Research demonstrates that what you wear gives your subconscious messages that affect how you behave. So, are you the metaphor you wear?
Northwestern University Kellogg School of Management professor Adam Galinsky teaches ethics and decision in management. He and Hajo Adams conducted a study of the effects of wearing lab coats on people’s attention spans. Pre-tests showed the participants associated the lab coats with attentiveness and carefulness, presumably because they identified them with doctors or scientists and what the participants considered to be their professional characteristics. When the coat was identified as a lab coat, participants wearing them had increased attention spans. When told the coats were painters’ smocks, participants demonstrated no difference in attention spans. Galinsky further mused, “Does wearing the robe of a priest or judge make people more ethical? Does putting on an expensive suit make people feel more powerful? Does putting on the uniform of a firefighter or police officer make people act more courageously?”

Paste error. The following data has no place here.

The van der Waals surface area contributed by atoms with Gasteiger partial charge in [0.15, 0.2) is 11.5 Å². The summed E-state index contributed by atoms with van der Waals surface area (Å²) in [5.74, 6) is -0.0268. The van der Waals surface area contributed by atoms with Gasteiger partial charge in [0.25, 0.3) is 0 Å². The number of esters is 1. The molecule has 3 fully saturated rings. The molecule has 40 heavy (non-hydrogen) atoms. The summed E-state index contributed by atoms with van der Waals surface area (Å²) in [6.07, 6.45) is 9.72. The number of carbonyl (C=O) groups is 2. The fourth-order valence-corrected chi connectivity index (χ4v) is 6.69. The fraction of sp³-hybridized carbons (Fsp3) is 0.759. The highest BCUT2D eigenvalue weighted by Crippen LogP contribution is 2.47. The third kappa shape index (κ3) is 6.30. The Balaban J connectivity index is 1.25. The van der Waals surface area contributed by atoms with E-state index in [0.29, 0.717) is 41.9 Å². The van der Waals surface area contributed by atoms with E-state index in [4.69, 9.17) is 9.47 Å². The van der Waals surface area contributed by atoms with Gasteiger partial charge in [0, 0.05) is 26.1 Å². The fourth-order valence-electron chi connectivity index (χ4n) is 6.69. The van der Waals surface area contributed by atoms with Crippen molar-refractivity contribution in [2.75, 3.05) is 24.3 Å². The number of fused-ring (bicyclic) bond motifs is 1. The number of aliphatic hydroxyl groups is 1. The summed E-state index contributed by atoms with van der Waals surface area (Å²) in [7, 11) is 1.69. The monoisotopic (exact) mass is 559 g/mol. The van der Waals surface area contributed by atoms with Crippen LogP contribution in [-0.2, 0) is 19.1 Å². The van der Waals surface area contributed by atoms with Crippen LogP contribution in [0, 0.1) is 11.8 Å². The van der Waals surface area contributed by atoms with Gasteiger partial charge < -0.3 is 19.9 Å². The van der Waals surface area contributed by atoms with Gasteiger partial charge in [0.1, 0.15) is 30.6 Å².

The questions raised are endless. I wonder, how do suits affect professionals behavior in business, and what happens on “casual Fridays”? Ladies, do you feel more feminine in a pair of heels? What effect does it have in a professional setting? Does wearing school uniforms change students behavior? Many educators claim they see fewer discipline issues after their schools adopt uniforms.
In each example, the clothes themselves have become a metaphor for the ideal performance of a job. They suggest the person has the attributes we associate with the job well done, be it a particular set of skills, an attitude of professionalism, caring, courage, wisdom, whatever. We expect there to be something more than just another human being under the uniform, and it seems, the clothes can serve as prompts, signaling us to deliver something more ourselves.
And what about the other side of the coin? Don’t people in uniform sometimes abuse their power, be they military, police, judges or what have you? While being reminded that you belong to a particular group can inspire better behavior, it can also distort one’s sense of entitlement or encourage a herd mentality.
I welcome your comments on other examples that come to mind–for good or for ill– of clothes that make the man–or woman or child. And tell us, what is it that you wear that brings out the best in you?